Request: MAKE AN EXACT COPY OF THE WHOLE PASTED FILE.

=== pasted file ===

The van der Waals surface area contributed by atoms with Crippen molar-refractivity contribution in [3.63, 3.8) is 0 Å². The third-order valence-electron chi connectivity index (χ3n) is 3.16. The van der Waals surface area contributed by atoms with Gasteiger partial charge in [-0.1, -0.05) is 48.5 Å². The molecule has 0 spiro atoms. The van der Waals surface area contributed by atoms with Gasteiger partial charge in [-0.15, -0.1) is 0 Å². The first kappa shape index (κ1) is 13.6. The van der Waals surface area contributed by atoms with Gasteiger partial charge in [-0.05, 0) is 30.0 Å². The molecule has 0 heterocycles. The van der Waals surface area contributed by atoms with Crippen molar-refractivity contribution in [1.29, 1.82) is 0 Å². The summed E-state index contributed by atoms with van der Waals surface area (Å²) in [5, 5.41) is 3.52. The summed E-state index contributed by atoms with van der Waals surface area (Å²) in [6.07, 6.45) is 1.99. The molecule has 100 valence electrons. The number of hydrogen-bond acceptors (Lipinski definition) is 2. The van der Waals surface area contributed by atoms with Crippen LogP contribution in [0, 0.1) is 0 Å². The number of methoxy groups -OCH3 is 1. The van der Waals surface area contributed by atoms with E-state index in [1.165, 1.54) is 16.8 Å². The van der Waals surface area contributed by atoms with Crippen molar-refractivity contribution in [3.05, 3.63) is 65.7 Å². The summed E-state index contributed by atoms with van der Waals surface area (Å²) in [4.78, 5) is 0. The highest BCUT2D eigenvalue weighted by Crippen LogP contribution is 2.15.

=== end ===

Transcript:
The van der Waals surface area contributed by atoms with Crippen molar-refractivity contribution in [3.63, 3.8) is 0 Å². The third-order valence-electron chi connectivity index (χ3n) is 3.16. The van der Waals surface area contributed by atoms with Gasteiger partial charge in [-0.1, -0.05) is 48.5 Å². The molecule has 0 spiro atoms. The van der Waals surface area contributed by atoms with Gasteiger partial charge in [-0.15, -0.1) is 0 Å². The first kappa shape index (κ1) is 13.6. The van der Waals surface area contributed by atoms with Gasteiger partial charge in [-0.05, 0) is 30.0 Å². The molecule has 0 heterocycles. The van der Waals surface area contributed by atoms with Crippen molar-refractivity contribution in [1.29, 1.82) is 0 Å². The summed E-state index contributed by atoms with van der Waals surface area (Å²) in [5, 5.41) is 3.52. The summed E-state index contributed by atoms with van der Waals surface area (Å²) in [6.07, 6.45) is 1.99. The molecule has 100 valence electrons. The number of hydrogen-bond acceptors (Lipinski definition) is 2. The van der Waals surface area contributed by atoms with Crippen LogP contribution in [0, 0.1) is 0 Å². The number of methoxy groups -OCH3 is 1. The van der Waals surface area contributed by atoms with E-state index in [1.165, 1.54) is 16.8 Å². The van der Waals surface area contributed by atoms with Crippen molar-refractivity contribution in [3.05, 3.63) is 65.7 Å². The summed E-state index contributed by atoms with van der Waals surface area (Å²) in [4.78, 5) is 0. The highest BCUT2D eigenvalue weighted by Crippen LogP contribution is 2.15.